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    BONUS episode: Scott Russell Sanders - Reading Merton in the Rain

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    BONUS episode: Andrew Prevot—”Contemplation in Times of Crisis”

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    This is a Tuesdays with Merton bonus episode from the archives of the Thomas Merton Center at Bellarmine University. In June of 2021, Andrew Prevot, associate professor of Theology at Boston College, presented a plenary address to the 17th General Meeting of the International Thomas Merton Society. His address was titled "Contemplation in Times of Crisis."   Andrew L. Prevot, associate professor of theology at Boston College, writes and teaches at the intersection of spiritual, mystical, systematic, and liberation theologies; phenomenology; and continental philosophies of religion. Recent publications include, Theology and Race: Black and Womanist Traditions in the United States, Thinking Prayer: Theology and Spirituality Amid the Crises of Modernity, Anti-Blackness and Christian Ethics edited with Vincent W. Lloyd, and “Ignacio Ellacuría and Enrique Dussel: On the Contributions of Phenomenology to Liberation Theology” which appeared in A Grammar of Justice: The Legacy of Ignacio Ellacuría, edited by. J. Matthew Ashley and Kevin Burke. He earned his B.A. from Colorado College and his Ph.D. from the University of Notre Dame. "Contemplation in Times of Crisis" explores two themes in Merton's writings: (i) Merton's belief that the great social and political crises of this world begin deep inside each of us and, therefore, require some sort of contemplative remedy and (ii) Merton's sober recognition that, if understood and practiced in certain problematic ways, contemplation can fail to yield the transformative results we want from it and, in fact, make us complicit in violence. Prevot clarifies the conditions under which Merton suggests contemplation can help, rather than hinder, our navigation of contemporary crises such as anti-black racism and ecological devastation.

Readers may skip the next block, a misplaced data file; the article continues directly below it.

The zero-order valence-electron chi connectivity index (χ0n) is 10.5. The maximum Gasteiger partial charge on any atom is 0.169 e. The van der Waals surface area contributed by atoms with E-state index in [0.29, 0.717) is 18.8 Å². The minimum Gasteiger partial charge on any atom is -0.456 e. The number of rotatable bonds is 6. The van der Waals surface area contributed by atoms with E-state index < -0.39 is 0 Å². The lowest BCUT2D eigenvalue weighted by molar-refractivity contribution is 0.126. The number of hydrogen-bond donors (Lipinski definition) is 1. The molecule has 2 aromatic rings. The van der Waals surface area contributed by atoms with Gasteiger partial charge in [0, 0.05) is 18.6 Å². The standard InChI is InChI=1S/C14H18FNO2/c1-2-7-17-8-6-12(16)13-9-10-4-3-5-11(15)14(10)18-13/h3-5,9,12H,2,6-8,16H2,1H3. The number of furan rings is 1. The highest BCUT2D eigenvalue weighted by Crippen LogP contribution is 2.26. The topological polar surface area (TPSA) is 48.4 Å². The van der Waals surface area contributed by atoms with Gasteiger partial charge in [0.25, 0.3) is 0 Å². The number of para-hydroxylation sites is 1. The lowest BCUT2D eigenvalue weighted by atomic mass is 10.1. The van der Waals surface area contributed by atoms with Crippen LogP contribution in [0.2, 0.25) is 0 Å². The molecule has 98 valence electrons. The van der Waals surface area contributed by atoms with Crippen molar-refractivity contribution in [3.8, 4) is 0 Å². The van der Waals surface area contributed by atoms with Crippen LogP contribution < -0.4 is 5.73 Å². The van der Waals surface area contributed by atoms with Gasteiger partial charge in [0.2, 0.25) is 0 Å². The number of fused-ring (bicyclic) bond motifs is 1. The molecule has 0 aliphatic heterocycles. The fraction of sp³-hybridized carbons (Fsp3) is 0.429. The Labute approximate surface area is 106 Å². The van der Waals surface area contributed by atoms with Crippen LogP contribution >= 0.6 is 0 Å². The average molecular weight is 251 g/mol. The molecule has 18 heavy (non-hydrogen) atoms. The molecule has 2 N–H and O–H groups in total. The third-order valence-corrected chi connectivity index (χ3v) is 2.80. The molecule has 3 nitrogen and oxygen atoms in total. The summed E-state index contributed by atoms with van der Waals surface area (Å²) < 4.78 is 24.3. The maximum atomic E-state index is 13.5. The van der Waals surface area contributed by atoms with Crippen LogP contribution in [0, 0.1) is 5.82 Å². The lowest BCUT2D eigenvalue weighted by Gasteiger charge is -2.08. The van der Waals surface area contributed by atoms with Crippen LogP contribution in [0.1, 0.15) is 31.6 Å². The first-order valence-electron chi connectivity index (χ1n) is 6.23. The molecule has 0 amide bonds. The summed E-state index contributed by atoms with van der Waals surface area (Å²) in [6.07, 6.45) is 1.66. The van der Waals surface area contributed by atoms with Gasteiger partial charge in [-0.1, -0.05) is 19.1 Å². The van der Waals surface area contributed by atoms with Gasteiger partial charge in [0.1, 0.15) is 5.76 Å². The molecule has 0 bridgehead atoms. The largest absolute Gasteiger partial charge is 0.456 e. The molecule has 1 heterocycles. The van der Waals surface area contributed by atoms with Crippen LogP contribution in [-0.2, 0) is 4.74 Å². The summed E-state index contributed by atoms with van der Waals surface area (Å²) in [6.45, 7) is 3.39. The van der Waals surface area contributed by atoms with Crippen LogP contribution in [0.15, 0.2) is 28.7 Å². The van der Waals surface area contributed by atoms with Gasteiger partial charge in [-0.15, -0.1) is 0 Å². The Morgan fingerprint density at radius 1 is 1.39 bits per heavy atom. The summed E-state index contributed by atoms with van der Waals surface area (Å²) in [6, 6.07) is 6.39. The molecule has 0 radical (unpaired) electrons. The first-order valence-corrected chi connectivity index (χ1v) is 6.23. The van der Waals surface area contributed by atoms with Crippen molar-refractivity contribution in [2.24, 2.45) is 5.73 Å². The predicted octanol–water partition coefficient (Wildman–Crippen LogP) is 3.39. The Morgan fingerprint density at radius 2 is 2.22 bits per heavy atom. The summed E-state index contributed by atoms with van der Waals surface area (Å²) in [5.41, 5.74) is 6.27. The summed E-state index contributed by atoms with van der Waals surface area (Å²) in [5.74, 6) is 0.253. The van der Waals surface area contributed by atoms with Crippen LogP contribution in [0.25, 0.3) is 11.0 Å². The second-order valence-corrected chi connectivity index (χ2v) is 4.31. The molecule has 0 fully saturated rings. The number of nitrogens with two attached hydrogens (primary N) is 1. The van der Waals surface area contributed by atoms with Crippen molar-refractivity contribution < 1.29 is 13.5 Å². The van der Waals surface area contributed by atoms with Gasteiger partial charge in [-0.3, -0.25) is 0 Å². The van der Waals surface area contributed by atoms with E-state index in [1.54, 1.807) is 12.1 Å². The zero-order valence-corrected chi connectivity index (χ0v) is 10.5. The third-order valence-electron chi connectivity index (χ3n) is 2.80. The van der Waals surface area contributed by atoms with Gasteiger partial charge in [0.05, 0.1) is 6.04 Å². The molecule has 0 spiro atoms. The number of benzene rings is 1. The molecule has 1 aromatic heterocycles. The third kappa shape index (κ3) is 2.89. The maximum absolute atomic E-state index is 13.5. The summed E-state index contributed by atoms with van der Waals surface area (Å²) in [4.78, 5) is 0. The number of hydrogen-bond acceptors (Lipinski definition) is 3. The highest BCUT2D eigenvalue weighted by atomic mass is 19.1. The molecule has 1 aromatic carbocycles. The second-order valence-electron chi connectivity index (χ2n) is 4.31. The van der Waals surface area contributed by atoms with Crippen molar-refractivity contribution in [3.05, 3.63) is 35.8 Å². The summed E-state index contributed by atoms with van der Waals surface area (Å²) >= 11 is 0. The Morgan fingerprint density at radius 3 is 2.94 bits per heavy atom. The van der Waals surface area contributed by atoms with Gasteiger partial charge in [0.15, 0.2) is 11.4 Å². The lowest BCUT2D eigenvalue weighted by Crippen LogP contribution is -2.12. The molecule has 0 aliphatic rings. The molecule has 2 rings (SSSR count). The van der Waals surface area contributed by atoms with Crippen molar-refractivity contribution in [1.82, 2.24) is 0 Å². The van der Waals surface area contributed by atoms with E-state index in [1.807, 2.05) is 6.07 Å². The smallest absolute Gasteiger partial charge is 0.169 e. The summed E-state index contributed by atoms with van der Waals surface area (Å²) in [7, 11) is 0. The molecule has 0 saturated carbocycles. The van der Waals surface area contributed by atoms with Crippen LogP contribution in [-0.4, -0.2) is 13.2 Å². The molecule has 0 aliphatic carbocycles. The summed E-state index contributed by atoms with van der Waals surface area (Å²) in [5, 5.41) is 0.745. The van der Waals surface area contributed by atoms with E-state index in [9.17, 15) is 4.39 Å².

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    Sophfronia Scott -The Radio of Nature: Merton‘s Tuning Into God Outdoors

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    Judith Valente - Why We Still Read and Need Thomas Merton: A Personal Journey

    1:02:09

    In a 1966 Commonweal article, Merton describes a time when “almost nothing is really predictable … almost everything public is patently phony, and in which there is at the same time an immense ground of personal authenticity that is right there and so obvious that … most cannot even believe that it is there." Is there a more apt description of the situation we face today? How then can we fashion a personal response to the "new normal" that is unfolding? With Merton as our navigator, is there a way to discover clarity, meaning, authenticity, and, yes, even beauty in these confounding times? Judith Valente first began reading Thomas Merton shortly before beginning her career in journalism at the age of 21 at The Washington Post. She subsequently worked for The Wall Street Journal and was twice a finalist for the Pulitzer Prize in journalism. She then covered religion as an on-air correspondent for PBS. She is the author of two collections of poetry and several spirituality titles, including How to Live: What The Rule of St. Benedict Teaches Us About Happiness, Meaning and Community and The Art of Pausing, which she coauthored with Brother Paul Quenon.
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    BONUS epidode: David Golemboski—"Absurdity and Imagination in a Time of Upheaval"